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ISSN: 2572-4916
Journal of Bone Research
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Involvement of Glycoprotein ib, αiibβ3 and Von Willebrand Factor in Platelet Production

Kenji Yokoyama*

Division of Hematology, Department of Medicine, Keio University School of Medicine, Tokyo, Japan

Corresponding Author:
Kenji Yokoyama
Division of Hematology
Department of Medicine
Keio University School of Medicine 35 Shinano-machi
Shinjuku-ku, Tokyo 160-8582, Japan
Tel: +81-3-3353-1211 ext. 62385
Fax: +81-3-3353-3515
E-mail: [email protected]

Received Date: January 30, 2013; Accepted Date: February 16, 2013; Published Date: February 20, 2013

Citation: Yokoyama K (2013) Involvement of Glycoprotein ib, aiibß3 and Von Willebrand Factor in Platelet Production. J Bone Marrow Res 1:102. doi:10.4172/2329-8820.1000102

Copyright: © 2013 Yokoyama K. This is an open-access article distributed under the terms of the Creative Commons Attribution License, which permits unrestricted use, distribution, and reproduction in any medium, provided the original author and source are credited.

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Hematopoietic stem cells (HSCs) are differentiated into megakaryocytes (Mks), terminating in proplatelet formation and release of platelets [1-3]. Mks and platelets express specific receptors of extracellular proteins on their surface. Von Willebrand factor (VWF) is one of extracellular proteins that binds to platelets. VWF binds to glycoprotein Ib (GPIb) on the surface of platelets under high shear forces, subsequently platelet αIIbβ3 is activated and VWF and fibrinogen bind to activated αIIbβ3 resulting in platelet aggregation [4]. Thus interaction between VWF and platelet is important in hemostasis and patients with von Willebrand disease (VWD), those who are quantitative or qualitative deficient in VWF, have mild to moderate bleeding diathesis [5]. Mks also express both GPIb and αIIbβ3 [6], and VWF may bind to Mk GPIb and αIIbβ3.

GPIb is proved to be important in platelet production. Thrombocytopenia and giant platelets are found in Bernard-Soulier Syndrome (BSS), inherited bleeding disorders deficient in GPIb or carrying non-functional GPIb [7]. Impaired Mk synthesis and proplatelet formation was demonstrated in the animal models of BSS [8,9]. Involvement of GPIb in platelet production is also proved by the observations that anti GPIb antibodies from primary immune thrombocytopenia patients or quinidine-induced thrombocytopenia patients reduced Mk synthesis and proplatelet formation [10,11].

Compared to GPIb, αIIbβ3 seems to be less important in platelet production. Platelet count and size is normal in Glanzmann thrombasthenia (GT) characterized by severe quantitative or qualitative defects of αIIbβ3 [7]. However, recently patients with congenital macrothrombocytopenia having mutations in αIIbβ3 were reported. Constitutive activation of αIIbβ3-mediated outside-in signaling in Mks reduced proplatelet formation, resulting in macrhotrombocytopenia in these cases [12].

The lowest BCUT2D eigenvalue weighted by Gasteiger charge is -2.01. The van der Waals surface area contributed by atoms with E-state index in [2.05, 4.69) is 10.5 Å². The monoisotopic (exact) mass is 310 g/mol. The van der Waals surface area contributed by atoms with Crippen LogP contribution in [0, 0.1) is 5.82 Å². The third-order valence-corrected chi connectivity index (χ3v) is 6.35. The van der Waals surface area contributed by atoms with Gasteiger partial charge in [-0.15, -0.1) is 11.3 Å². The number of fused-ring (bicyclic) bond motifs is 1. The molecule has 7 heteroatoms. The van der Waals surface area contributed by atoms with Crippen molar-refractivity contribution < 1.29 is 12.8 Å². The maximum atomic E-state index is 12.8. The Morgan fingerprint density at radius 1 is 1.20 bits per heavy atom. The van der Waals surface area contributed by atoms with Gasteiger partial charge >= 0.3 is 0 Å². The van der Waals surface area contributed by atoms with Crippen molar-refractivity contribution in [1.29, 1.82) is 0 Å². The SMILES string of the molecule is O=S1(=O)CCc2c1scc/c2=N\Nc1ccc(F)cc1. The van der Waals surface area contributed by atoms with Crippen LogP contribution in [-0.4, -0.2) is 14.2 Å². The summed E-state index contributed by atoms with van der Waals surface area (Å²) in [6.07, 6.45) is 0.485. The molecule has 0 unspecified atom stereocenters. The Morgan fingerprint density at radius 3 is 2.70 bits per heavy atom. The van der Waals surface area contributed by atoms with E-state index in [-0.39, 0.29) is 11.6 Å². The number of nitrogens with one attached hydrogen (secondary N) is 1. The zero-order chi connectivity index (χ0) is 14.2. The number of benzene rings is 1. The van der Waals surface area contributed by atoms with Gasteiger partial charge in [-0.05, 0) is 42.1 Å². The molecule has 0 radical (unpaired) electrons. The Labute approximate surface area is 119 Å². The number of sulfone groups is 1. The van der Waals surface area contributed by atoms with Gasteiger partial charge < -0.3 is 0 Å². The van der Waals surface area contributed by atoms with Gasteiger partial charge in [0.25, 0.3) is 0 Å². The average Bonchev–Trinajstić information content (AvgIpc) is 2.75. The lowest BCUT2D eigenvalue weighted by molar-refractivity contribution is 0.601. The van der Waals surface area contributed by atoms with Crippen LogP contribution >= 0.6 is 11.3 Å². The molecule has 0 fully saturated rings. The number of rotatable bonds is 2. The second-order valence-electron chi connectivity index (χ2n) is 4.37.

Proplatelet formation from Mk occurred after Mk plating on VWF [13]. Proplatelet formation and subsequent platelet release was accelerated by MK exposure to high shear forces, and it was abolished by anti VWF antibody [14]. Anti αIIbβ3 antibody, abciximab, also strongly reduced proplatelet formation and completely abolished platelet release under high shear forces. In addition, proplatelet formation under high shear was reduced on a VWF of type 2B VWD coating surface [14]. Type 2B VWD is a relatively rare form of VWD characterized by VWF with increased affinity to GPIb and mild to moderate thrombocytopenia [15]. These results suggest that shear forces promote interaction between VWF and MK GPIb, subsequently αIIbβ3 is activated, resulting in proplatelet formation and platelet release. Spontaneous binding of VWF of type 2B VWD to GPIb may impair platelet production under high shear forces. Giant platelets often appear in type 2B VWD and they may be a cause of impaired platelet production [16,17]. Reduced platelet production from type 2B VWD patients’ HSCs compared to that from healthy donors’ HSCs was also demonstrated [18]. Addition of exogenous native VWF increased platelet production from type 2B VWD patients’ HSCs [18]. These findings suggest that proper interaction between VWF and Mks plays important role in platelet production.

In summary, αIIbβ3 as well as GPIb may be involved in platelet production, however the mechanism how they affect the platelet production needs to be examined. VWF binding to these Mk receptors occurs under high shear forces in vitro, however considering platelet count and size is usually normal in patients with VWD except for type 2B VWD [5], the significance of interaction between VWF and Mks in vivo is still uncertain. Recent progress made it possible to produce platelets not only from HSCs but also from embryonic stem cells [19], induced pluripotent stem cells [20] and adipocyte precursor cells [21] in vitro, however yields of platelets are too low for clinical use. To reveal the roles of GPIb, αIIbβ3 and VWF in MK synthesis, proplatelet formation and platelet release may help to increase platelet production from these cells in vitro.


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